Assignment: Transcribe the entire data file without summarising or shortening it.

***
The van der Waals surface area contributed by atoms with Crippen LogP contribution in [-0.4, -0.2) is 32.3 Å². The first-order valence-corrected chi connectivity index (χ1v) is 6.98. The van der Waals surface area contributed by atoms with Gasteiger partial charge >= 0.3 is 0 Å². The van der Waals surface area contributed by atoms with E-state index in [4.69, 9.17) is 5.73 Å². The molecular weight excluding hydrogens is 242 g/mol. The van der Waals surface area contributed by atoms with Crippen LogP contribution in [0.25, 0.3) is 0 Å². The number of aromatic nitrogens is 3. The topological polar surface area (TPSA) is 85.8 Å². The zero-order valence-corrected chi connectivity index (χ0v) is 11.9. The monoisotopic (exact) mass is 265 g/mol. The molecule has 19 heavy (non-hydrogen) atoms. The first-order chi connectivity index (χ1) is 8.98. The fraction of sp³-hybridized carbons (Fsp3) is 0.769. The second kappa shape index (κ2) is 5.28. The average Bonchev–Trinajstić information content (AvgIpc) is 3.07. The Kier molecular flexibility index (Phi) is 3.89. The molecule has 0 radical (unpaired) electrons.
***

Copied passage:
The van der Waals surface area contributed by atoms with Crippen LogP contribution in [-0.4, -0.2) is 32.3 Å². The first-order valence-corrected chi connectivity index (χ1v) is 6.98. The van der Waals surface area contributed by atoms with Gasteiger partial charge >= 0.3 is 0 Å². The van der Waals surface area contributed by atoms with E-state index in [4.69, 9.17) is 5.73 Å². The molecular weight excluding hydrogens is 242 g/mol. The van der Waals surface area contributed by atoms with Crippen LogP contribution in [0.25, 0.3) is 0 Å². The number of aromatic nitrogens is 3. The topological polar surface area (TPSA) is 85.8 Å². The zero-order valence-corrected chi connectivity index (χ0v) is 11.9. The monoisotopic (exact) mass is 265 g/mol. The molecule has 19 heavy (non-hydrogen) atoms. The first-order chi connectivity index (χ1) is 8.98. The fraction of sp³-hybridized carbons (Fsp3) is 0.769. The second kappa shape index (κ2) is 5.28. The average Bonchev–Trinajstić information content (AvgIpc) is 3.07. The Kier molecular flexibility index (Phi) is 3.89. The molecule has 0 radical (unpaired) electrons.